Supplier<String> task = () -> readPage("");
     ExecutorService service = Executors.newSingleThreadExecutor();
     CompletableFuture<String> completableFuture = CompletableFuture.supplyAsync(task);

    Be careful that a supplier cannot throw any checked exceptions because the supplier’s signature does not declare any checked exception, this is the main difference between callable and supplier. So if our Callable is throwing a checked exception, we cannot make it a supplier.

    Then we have two pattern for working with CompletableFuture:

    • runAsync() method that takes a Runnable interface.
    • supplyAsync() method that takes a Supplier.
  2. What thread does asynchronous tasks are going to be run

    In the asynchronous pattern, we do not have such pool of thread, so this is a question. In fact, by default, all the asynchronous tasks launched with those patterns are run in what is called the Common Fork/Join pool. This Common Fork/Join pool is launched by defaut with JVM starting with Java 8. It is an executor service or merely an extension of it with special capabilities.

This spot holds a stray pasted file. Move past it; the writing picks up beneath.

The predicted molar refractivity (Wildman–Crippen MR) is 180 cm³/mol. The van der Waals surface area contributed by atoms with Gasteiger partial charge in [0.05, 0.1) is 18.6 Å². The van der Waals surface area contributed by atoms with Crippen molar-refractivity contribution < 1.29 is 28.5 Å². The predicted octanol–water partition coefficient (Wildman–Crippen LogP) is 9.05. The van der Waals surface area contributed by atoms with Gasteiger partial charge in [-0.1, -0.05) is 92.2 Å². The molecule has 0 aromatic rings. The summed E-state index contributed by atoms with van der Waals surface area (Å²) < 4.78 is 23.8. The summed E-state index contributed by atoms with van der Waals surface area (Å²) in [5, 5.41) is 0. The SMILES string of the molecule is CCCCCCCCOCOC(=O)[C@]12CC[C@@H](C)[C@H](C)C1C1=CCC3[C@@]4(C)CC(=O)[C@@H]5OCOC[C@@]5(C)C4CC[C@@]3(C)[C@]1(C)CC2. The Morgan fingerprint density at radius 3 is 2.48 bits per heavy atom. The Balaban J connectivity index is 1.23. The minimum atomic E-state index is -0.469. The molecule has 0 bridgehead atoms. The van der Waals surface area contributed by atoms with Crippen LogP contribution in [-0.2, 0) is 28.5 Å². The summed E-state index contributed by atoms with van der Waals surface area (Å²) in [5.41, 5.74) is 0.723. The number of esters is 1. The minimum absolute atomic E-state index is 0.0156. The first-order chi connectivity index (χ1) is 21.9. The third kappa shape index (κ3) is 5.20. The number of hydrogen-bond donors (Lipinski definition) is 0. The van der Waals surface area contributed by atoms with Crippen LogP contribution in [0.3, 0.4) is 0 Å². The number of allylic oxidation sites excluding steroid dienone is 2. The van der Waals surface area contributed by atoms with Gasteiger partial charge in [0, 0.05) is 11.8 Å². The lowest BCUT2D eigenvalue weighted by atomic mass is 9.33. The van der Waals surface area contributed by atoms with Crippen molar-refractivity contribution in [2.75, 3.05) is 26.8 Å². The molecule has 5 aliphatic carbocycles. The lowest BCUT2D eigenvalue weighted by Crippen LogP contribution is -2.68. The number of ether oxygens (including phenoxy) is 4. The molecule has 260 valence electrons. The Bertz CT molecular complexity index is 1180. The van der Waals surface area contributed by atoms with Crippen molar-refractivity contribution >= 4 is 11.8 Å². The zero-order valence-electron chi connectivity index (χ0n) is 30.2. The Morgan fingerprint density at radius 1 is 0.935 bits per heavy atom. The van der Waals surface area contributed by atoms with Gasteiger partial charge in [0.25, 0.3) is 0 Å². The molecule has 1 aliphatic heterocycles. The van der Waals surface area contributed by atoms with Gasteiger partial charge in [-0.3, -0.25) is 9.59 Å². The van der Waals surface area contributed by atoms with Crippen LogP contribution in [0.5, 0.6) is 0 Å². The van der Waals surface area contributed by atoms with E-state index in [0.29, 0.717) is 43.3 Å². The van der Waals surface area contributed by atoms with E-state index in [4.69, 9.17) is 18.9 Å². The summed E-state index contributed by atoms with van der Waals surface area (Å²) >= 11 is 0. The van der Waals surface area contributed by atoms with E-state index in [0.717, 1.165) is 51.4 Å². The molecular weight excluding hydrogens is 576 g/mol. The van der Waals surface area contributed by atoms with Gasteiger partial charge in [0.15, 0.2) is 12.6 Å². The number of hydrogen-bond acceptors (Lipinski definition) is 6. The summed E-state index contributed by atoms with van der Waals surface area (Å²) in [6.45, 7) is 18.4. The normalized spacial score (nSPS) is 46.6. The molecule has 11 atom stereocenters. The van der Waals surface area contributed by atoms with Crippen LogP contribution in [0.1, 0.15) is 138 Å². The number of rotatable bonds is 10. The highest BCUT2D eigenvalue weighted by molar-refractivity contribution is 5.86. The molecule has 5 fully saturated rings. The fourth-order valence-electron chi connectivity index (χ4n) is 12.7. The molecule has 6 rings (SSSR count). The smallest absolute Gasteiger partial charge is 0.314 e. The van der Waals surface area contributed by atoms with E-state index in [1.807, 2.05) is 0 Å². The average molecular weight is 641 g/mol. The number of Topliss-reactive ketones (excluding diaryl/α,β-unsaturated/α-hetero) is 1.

If we remember the Stream API, in fact, when we launch computations in parallel streams, the threads of the Common Fork/Join pool are used to run the parallel tasks of our stream. We can also pass an explicit executor service as a parameter as we are going to see in the code.

     ExecutorService service = Executors.newSingleThreadExecutor();
     // first way
     Runnable task = () -> System.out.println("Hello world");
     Future<?> future = service.submit(task);    // use future object
     CompletableFuture<Void> completableFuture = CompletableFuture.runAsync(task, service);
     // second way
     Supplier<String> task = () -> readPage("");
     CompletableFuture<String> completableFuture = CompletableFuture.supplyAsync(task, service);
  3. Some methods of CompletableFuture class

    CompletableFuture is a class that implements two interface.

    • First, this is the Future interface.